Lots of other results are far too long to remember; of course even though they ought to be memorized in an ideal world.

    Gowers said that he remembered some particular proof as: assign colours at random and do the obvious thing. That was a graph throry result. That seems a reasonable way knowing when you've got a good grasp on it.
     
  8. May 23, 2004 #7

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    Well, to a mathematics guy like you, there is an of course, but I wonder how many high-energy physicists see it that way! Even a Nobel laureate like Weinberg?
     
  9. May 23, 2004 #8

    robphy

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    Thanks for your response to my question. When I have more time, I'll go back and try to digest what you wrote.

    Could you reveal your source and suggest other references on this topic?
     
  10. May 23, 2004 #9

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    Maybe one of you two guys can tell me if I am being stupid. I have been reading a book on field theory. The author makes the claim that it is an "important identity" that

    det M = exp(Tr ln M).

    He puts no conditions on the matrix M, though of course it has to be square to have a determinant and a trace. For the two by two identity matrix,

    det I = 1 and exp(Tr ln I) = exp(0+0) = 1,

    so this works out, at least if I gloss over the fact that the log of the off-diagonal zeroes blows up.

    Now consider the 2x2 matrix with all four entries equal to 1.

    det M = 0 and exp(Tr ln M) = exp(0+0) = 1, not 0.

    What is going on here?
     
    Last edited: May 23, 2004
  11. May 24, 2004 #10

    matt grime

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    I can safely say that the book i checked the facts in is not suitable for the general reader (this is by common consent - it is a useful book that a lot of people have to look up things but not to use to learn things). You might try Jacobsen's Algebra (as opposed to Jacobson's Radical) book.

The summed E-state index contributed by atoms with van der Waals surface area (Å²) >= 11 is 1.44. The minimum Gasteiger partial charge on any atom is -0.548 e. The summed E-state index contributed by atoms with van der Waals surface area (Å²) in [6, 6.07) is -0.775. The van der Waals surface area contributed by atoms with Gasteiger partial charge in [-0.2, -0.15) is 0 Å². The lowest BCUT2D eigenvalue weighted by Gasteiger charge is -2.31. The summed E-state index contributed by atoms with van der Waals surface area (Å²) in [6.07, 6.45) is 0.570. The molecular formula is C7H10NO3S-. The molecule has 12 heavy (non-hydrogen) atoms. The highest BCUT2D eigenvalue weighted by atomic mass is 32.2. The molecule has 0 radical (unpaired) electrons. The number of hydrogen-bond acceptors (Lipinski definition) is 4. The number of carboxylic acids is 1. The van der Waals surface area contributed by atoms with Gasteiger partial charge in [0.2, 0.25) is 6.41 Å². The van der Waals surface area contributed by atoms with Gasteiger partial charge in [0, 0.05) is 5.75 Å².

As for the 'of course' comment - what does Schur's Lemma require? For you to pull out arbitrary eigenvalues of a matrix, hence some algebraic closure type requirement. The high faluting people would point out it was a 1-dim division algebra, and they're all fields, hence Hom(S,S)=k for S a simple module and k the underlying field.

    If its written by a physicist then perhaps you want to check all the things in that identity. ln is presumably a formal power series (log, to a mathematician) and as such wouldn't converge at the identity anyway.

    I can see the idea behind the result: imagine M were invertible and diagonalizible as diag(x,y,z...,w)

    then log(M) is diag(logx,logy,logz,...logw) so Tr log(M) is the sum of these, the exp is the product of the eigenvalues x*y*z*...*w = det(M).

    As he's a physiscist talking about Field Theory then there's a chance that he's talking about Unitary matrices, which are all diagonalizible (and no e-values are zero)
     
  12. May 24, 2004 #11

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    Matt as always goes the extra mile, and it is appreciated.

    The author does an integral for the amplitude of a certain process, and it evaluates to a constant term times the reciprocal square root of the determinant of [tex]\partial^2 + m^2[/tex]. He then uses the identity to convert this to a constant term times exp[-(1/2)Tr ln ([tex]\partial^2 + m^2[/tex])].

    The integral sign as written in the book is a simple single indefinite type integral sign, but I am pretty sure it is shorthand for a quadruple integral evaluated over a block of spacetime. So in accordance with that, it is probably understood that the d'Alembertian operator is to be expressed making use of Cartesian coordinates and is multiplied by an implied 4x4 identity matrix and that the squared mass scalar is likewise multiplied by an implied 4x4 identity matrix. The product scalar x identity matrix is diagonal, so I suppose the author doesn't need his "important identity" to extend beyond that case. Of course there is my issue of "blowing up" due to the log of zero, which may be what you are getting at when you say, "wouldn't converge at the identity anyway."
     
    Last edited: May 24, 2004